Carbon dioxide balance refers to the net carbon dioxide released into the atmosphere by burning a given fuel. Since the plants that are used to make ethanol sequester carbon dioxide during their development, it is this same carbon dioxide that is released into the atmosphere when ethanol is burned. This means that no new carbon dioxide is released into the atmosphere when ethanol is utilized, and this fact means that by using ethanol as opposed to fossil fuels we are saving our ozone layer and environment.

Before the explosive increase in fuel prices, producing ethanol for fuel was too expensive. As time progresses and petroleum becomes scarce and prohibitively expensive, ethanol will continue to become a more attractive alternative fuel. One key development that could absolutely revolutionize ethanol production is bacteria. Scientists are working on developing a method of ethanol production by utilizing strains of bacteria that can convert any type of sugar-including cellulose-into ethanol.

If we could transform cellulose into ethanol in a cost effective manner, ethanol would be extremely cheap and eco efficient because we bury tons upon tons of cellulose every year in the form of plant byproducts like pine needles and corn husks. Even straw could be used to manufacture ethanol if the scientists succeed in making a cost effective method for converting cellulose into ethanol.

One of the key attributes of ethanol that make it a viable alternative to fossil fuels is the fact that it can be utilized in gasoline engines. This means that the present fleet of gasoline powered vehicles could be converted to ethanol vehicles with a few simple cheap modifications, and many times with no modifications at all. This means that cars, boats, trains, and airplanes that run on gasoline could run on ethanol. Ethanol could quite possibly replace gasoline permanently if the proper government and grass roots initiative was formed to advocate its use.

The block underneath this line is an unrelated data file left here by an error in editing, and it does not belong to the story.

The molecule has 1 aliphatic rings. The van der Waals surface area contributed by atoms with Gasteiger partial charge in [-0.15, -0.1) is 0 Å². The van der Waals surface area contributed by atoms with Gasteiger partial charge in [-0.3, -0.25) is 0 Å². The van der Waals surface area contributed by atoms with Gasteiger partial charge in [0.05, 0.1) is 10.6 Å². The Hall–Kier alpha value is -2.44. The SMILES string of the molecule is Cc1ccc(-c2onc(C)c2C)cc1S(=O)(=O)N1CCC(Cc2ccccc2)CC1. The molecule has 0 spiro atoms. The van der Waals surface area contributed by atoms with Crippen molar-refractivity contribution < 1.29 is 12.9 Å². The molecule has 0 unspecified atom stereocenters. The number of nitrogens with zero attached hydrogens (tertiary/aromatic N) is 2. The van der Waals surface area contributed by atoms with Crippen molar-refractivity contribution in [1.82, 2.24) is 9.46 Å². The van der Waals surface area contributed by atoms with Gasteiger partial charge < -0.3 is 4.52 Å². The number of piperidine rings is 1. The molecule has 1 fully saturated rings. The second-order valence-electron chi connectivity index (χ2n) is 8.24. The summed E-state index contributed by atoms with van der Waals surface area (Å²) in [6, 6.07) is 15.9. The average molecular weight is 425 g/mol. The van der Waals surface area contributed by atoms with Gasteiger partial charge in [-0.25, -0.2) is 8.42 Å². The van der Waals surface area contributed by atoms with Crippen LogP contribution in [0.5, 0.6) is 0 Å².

Ethanol has the potential to be the gasoline of the future. As our society becomes increasingly dependant on dwindling petroleum supplies, and the masses wake up to the horrible effects pollution is having on our environment there will be a mass movement for change. There is a good possibility that ethanol will embody the struggle for eco-friendly renewable energy.

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Wednesday, April 2, 2008

Biobutanol-Fuel of potential

During this age of a world on the verge of energy crisis, rising fuel prices and oil wars, any breakthrough in fuel and energy sources is a welcome breath of fresh air. Alongside biodiesel, biobutanol may be the holy grail in alternative fuel systems. What is biobutanol and why does it have the potential to revolutionize the alternative fuel industry? Read on to find out.

Biobutanol, like ethanol, is an alcohol. The difference between butanol and ethanol is that ethanol has 2 carbons in its backbone while butanol has 4 carbons. Butanol that originates from biomass, or organic matter is referred to as biobutanol as opposed to petrobutanol which originates from petroleum. The reason biobutanol is hailed to have tremendous potential in helping end our world energy crisis is the fact that certain bacteria, particularly strains of clostridium have the unique ability to digest all types of organic matter into a mixture of acetone, butanol, and ethanol. More recently through a patented process developed at Ohio State University butanol has been synthesized in larger amounts more efficiently than previously thought possible through the utilization of a strain of clostridium bacteria known as clostridium tyrobutyricum. The process involved in the production of butanol from biomass is quite similar to that of ethanol, essentially consisting of bacteria or other micro-organisms breaking down a solution of sugar, starch, lignin, or fiber into a mixture of chemicals including butanol. The butanol, being only slightly soluble in water is then separated from the solution either by an adsorbent or through distillation.